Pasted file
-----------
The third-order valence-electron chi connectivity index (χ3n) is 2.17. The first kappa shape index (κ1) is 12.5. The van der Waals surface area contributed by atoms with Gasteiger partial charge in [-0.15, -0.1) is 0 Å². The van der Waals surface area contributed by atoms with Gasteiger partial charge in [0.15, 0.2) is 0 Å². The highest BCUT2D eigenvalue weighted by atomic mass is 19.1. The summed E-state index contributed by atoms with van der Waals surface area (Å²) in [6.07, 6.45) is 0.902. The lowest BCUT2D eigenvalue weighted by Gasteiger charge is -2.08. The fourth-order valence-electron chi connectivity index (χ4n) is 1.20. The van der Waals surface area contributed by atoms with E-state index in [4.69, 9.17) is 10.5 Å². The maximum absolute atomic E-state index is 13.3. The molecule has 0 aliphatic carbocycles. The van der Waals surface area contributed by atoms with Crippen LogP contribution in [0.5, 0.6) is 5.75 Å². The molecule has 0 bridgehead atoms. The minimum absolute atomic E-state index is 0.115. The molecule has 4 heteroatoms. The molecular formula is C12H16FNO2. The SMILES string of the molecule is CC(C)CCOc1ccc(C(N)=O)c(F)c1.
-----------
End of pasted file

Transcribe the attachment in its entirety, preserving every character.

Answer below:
The third-order valence-electron chi connectivity index (χ3n) is 2.17. The first kappa shape index (κ1) is 12.5. The van der Waals surface area contributed by atoms with Gasteiger partial charge in [-0.15, -0.1) is 0 Å². The van der Waals surface area contributed by atoms with Gasteiger partial charge in [0.15, 0.2) is 0 Å². The highest BCUT2D eigenvalue weighted by atomic mass is 19.1. The summed E-state index contributed by atoms with van der Waals surface area (Å²) in [6.07, 6.45) is 0.902. The lowest BCUT2D eigenvalue weighted by Gasteiger charge is -2.08. The fourth-order valence-electron chi connectivity index (χ4n) is 1.20. The van der Waals surface area contributed by atoms with E-state index in [4.69, 9.17) is 10.5 Å². The maximum absolute atomic E-state index is 13.3. The molecule has 0 aliphatic carbocycles. The van der Waals surface area contributed by atoms with Crippen LogP contribution in [0.5, 0.6) is 5.75 Å². The molecule has 0 bridgehead atoms. The minimum absolute atomic E-state index is 0.115. The molecule has 4 heteroatoms. The molecular formula is C12H16FNO2. The SMILES string of the molecule is CC(C)CCOc1ccc(C(N)=O)c(F)c1.